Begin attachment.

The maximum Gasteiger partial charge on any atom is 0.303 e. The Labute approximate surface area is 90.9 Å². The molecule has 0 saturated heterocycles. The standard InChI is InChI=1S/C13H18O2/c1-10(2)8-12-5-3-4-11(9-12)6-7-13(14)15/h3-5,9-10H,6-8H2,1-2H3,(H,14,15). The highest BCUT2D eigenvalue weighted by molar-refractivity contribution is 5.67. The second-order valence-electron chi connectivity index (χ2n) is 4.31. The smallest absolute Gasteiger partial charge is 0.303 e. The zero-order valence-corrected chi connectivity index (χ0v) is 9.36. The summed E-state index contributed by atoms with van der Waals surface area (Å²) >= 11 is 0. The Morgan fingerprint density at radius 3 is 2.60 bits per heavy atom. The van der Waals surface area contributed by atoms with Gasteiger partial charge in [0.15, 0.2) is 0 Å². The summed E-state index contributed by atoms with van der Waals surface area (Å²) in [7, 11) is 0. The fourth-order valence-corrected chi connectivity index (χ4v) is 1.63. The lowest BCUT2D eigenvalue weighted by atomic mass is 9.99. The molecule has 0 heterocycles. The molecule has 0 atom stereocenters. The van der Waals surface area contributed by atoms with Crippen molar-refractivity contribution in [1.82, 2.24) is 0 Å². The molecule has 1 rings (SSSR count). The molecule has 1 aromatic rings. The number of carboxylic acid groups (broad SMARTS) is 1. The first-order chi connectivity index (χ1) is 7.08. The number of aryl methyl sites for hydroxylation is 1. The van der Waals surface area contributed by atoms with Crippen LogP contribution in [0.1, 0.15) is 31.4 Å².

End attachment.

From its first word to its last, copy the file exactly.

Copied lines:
The maximum Gasteiger partial charge on any atom is 0.303 e. The Labute approximate surface area is 90.9 Å². The molecule has 0 saturated heterocycles. The standard InChI is InChI=1S/C13H18O2/c1-10(2)8-12-5-3-4-11(9-12)6-7-13(14)15/h3-5,9-10H,6-8H2,1-2H3,(H,14,15). The highest BCUT2D eigenvalue weighted by molar-refractivity contribution is 5.67. The second-order valence-electron chi connectivity index (χ2n) is 4.31. The smallest absolute Gasteiger partial charge is 0.303 e. The zero-order valence-corrected chi connectivity index (χ0v) is 9.36. The summed E-state index contributed by atoms with van der Waals surface area (Å²) >= 11 is 0. The Morgan fingerprint density at radius 3 is 2.60 bits per heavy atom. The van der Waals surface area contributed by atoms with Gasteiger partial charge in [0.15, 0.2) is 0 Å². The summed E-state index contributed by atoms with van der Waals surface area (Å²) in [7, 11) is 0. The fourth-order valence-corrected chi connectivity index (χ4v) is 1.63. The lowest BCUT2D eigenvalue weighted by atomic mass is 9.99. The molecule has 0 heterocycles. The molecule has 0 atom stereocenters. The van der Waals surface area contributed by atoms with Crippen molar-refractivity contribution in [1.82, 2.24) is 0 Å². The molecule has 1 rings (SSSR count). The molecule has 1 aromatic rings. The number of carboxylic acid groups (broad SMARTS) is 1. The first-order chi connectivity index (χ1) is 7.08. The number of aryl methyl sites for hydroxylation is 1. The van der Waals surface area contributed by atoms with Crippen LogP contribution in [0.1, 0.15) is 31.4 Å².